Friday, June 27, 2014

#ISIS Commander Abu Omar Photographed in Tent Marked 'U.S. Agency for International Development'

It's not a new photo. Pamela Geller had this last September, "Al Qaeda group in Syria enjoying USAID." As did Robert Spencer, "Al Qaeda-linked Syria group enjoying USAID?":
In any case, if this photo is real, it indicates yet again that our leadership in Washington is utterly clueless, and that their assurances that we are aiding only “moderates” are completely hollow.
According to the Religious Freedom Coalition:
The tent is part of the “non-lethal” aid that President Barack Obama bragged about sending to Syria’s “legitimate” resistance and civilians. Most news sites say the photo “purports” to be of Kavkaz wa Sham, however, the placement of the shadows clearly shows that this photo has not been photo-shopped.
Whatever. Regardless of the authenticity of the photo, Abu Omar is indeed in Syria, as reported earlier at the Long War Journal, "Chechen commander leads Muhajireen Brigade in Syria." And at the BBC, "Syria crisis: Omar Shishani, Chechen jihadist leader."

According to Wikipedia, Abu Omar:
...was named commander of the northern sector of Syria by the Islamic State of Iraq and the Levant in the summer of 2013. Units under his command have participated in major assaults against Syrian military bases in and around Aleppo, including the capture of Menagh Airbase in August 2013.[2] He is considered "one of the most influential military leaders of the Syrian opposition forces."
This is all the more important now in light of the Obama administration's approval of at least $500 million in military aid for the "moderate" rebels in Syria. See the Wall Street Journal, "Obama Proposes $500 Million to Aid Syrian Rebels: Program to Train and Equip Moderate Opposition Would Expand U.S. Role in Civil War":
WASHINGTON—The White House on Thursday proposed a major program to train and arm moderate Syrian rebels, in a significant expansion of the U.S. role in a civil war that officials fear is bleeding into Iraq and across the region.

The Obama administration requested $500 million—a larger amount than expected—to aid the Syrian opposition, reflecting growing U.S. alarm at the expanding strength of Islamist forces in Syria, who in recent weeks have asserted control of large parts of neighboring Iraq and now pose threats to U.S. allies in the region.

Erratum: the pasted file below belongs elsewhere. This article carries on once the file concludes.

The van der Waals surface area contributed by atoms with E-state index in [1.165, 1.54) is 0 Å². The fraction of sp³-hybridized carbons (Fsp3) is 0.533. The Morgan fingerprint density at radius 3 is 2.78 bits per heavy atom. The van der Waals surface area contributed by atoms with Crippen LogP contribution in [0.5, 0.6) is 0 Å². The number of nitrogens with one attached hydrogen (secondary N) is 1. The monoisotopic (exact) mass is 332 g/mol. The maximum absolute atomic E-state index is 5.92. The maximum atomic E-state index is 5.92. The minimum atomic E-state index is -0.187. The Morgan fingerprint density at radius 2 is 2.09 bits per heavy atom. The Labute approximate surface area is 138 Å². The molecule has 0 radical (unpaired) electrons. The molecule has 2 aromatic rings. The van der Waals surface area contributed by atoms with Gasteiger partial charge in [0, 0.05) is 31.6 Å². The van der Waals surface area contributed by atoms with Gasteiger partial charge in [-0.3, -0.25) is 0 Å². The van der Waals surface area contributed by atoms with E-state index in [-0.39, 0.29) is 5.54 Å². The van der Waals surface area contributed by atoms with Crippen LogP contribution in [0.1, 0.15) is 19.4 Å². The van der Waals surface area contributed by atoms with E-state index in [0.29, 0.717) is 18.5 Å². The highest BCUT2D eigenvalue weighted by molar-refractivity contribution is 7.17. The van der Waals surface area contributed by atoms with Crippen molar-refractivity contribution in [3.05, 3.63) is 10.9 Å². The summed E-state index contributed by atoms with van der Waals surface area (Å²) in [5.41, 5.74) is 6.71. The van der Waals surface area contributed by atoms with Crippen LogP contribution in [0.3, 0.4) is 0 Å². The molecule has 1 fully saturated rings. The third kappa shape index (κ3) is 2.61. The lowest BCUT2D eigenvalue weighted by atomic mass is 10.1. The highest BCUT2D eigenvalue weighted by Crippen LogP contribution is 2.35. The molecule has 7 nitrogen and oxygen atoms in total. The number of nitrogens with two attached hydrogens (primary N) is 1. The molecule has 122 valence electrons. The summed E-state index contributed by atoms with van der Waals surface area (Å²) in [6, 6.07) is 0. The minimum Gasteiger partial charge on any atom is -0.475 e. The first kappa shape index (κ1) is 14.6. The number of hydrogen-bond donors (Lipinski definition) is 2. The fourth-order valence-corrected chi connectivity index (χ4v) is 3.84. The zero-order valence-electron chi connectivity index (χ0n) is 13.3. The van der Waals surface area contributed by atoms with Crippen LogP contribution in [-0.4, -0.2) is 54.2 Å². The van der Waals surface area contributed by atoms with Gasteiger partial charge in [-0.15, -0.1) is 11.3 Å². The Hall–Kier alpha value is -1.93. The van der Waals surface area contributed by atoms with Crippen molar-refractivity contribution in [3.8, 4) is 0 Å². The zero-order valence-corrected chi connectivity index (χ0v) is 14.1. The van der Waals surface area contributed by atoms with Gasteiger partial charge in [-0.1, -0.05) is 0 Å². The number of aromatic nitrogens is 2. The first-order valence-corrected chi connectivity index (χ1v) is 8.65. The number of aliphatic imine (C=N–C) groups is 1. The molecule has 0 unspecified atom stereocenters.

Coming on the heels of a decision to send 300 military advisers to Iraq, the Syrian rebel training elevates the U.S. role in the Middle East.

The proposal amounts to a major U-turn by the administration, which had sought until now to limit its involvement in the war.

However, the expanded U.S. involvement will be on President Barack Obama's terms, by emphasizing the use of partner forces, and not the direct use of American combat forces.

Speaking at a town-hall meeting in Minneapolis on Thursday, Mr. Obama emphasized that he didn't want U.S. forces fighting in the Middle East, but said recent violence has focused attention on the region.

"We've got to pay attention to the threats that are emanating from the chaos in the Middle East," Mr. Obama said.

Officials stressed there are hurdles to overcome before the expanded Syrian rebel program goes into effect, including obtaining congressional approval; figuring out how to effectively vet large numbers of rebel fighters so the U.S. doesn't end up training extremists; and persuading countries in the region to host the effort.

Officials said the program may not actually begin until next year. They said the first batch of fighters could complete training roughly six to eight months after the proposed program is authorized and funded by Congress.

Still, the move amounts to an about face by an administration that had sought to strictly limit its role in the Syrian civil war.  Related Iraq Parliament to Start Talks on New Government Think Tank: Addressing the Conflict in Syria Is the Way to Move Forward in Iraq...
Yeah, "vetting" the extremists might be important, yo.